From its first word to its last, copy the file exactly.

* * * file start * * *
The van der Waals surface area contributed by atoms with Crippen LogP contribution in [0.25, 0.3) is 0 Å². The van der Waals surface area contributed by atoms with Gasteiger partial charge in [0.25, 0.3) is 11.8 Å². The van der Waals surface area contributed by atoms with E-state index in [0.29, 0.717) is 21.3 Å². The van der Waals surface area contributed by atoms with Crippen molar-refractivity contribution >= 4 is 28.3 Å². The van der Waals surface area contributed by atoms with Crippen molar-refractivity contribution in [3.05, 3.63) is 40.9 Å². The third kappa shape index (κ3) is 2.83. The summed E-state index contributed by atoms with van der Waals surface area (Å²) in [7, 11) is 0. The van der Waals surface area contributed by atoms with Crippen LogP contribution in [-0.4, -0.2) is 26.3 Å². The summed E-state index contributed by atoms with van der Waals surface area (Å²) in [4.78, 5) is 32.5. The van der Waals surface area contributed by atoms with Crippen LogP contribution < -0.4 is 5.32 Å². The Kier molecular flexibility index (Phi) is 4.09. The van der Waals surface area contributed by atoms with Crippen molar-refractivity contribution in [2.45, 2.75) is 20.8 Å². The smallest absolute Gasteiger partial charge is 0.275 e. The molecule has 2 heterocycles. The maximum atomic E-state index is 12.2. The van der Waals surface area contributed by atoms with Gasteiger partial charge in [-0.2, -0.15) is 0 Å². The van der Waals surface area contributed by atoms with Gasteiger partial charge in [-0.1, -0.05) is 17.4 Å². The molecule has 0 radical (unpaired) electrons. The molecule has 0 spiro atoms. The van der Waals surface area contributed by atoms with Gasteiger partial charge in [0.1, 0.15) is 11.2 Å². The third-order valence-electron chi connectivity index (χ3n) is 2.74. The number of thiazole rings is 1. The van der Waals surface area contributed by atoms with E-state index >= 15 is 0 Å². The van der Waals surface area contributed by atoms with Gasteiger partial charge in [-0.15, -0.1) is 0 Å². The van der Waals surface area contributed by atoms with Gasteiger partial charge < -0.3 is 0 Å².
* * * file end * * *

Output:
The van der Waals surface area contributed by atoms with Crippen LogP contribution in [0.25, 0.3) is 0 Å². The van der Waals surface area contributed by atoms with Gasteiger partial charge in [0.25, 0.3) is 11.8 Å². The van der Waals surface area contributed by atoms with E-state index in [0.29, 0.717) is 21.3 Å². The van der Waals surface area contributed by atoms with Crippen molar-refractivity contribution >= 4 is 28.3 Å². The van der Waals surface area contributed by atoms with Crippen molar-refractivity contribution in [3.05, 3.63) is 40.9 Å². The third kappa shape index (κ3) is 2.83. The summed E-state index contributed by atoms with van der Waals surface area (Å²) in [7, 11) is 0. The van der Waals surface area contributed by atoms with Crippen LogP contribution in [-0.4, -0.2) is 26.3 Å². The summed E-state index contributed by atoms with van der Waals surface area (Å²) in [4.78, 5) is 32.5. The van der Waals surface area contributed by atoms with Crippen LogP contribution < -0.4 is 5.32 Å². The Kier molecular flexibility index (Phi) is 4.09. The van der Waals surface area contributed by atoms with Crippen molar-refractivity contribution in [2.45, 2.75) is 20.8 Å². The smallest absolute Gasteiger partial charge is 0.275 e. The molecule has 2 heterocycles. The maximum atomic E-state index is 12.2. The van der Waals surface area contributed by atoms with Gasteiger partial charge in [-0.2, -0.15) is 0 Å². The van der Waals surface area contributed by atoms with Gasteiger partial charge in [-0.1, -0.05) is 17.4 Å². The molecule has 0 radical (unpaired) electrons. The molecule has 0 spiro atoms. The van der Waals surface area contributed by atoms with Gasteiger partial charge in [0.1, 0.15) is 11.2 Å². The third-order valence-electron chi connectivity index (χ3n) is 2.74. The number of thiazole rings is 1. The van der Waals surface area contributed by atoms with E-state index >= 15 is 0 Å². The van der Waals surface area contributed by atoms with Gasteiger partial charge in [-0.15, -0.1) is 0 Å². The van der Waals surface area contributed by atoms with Gasteiger partial charge < -0.3 is 0 Å².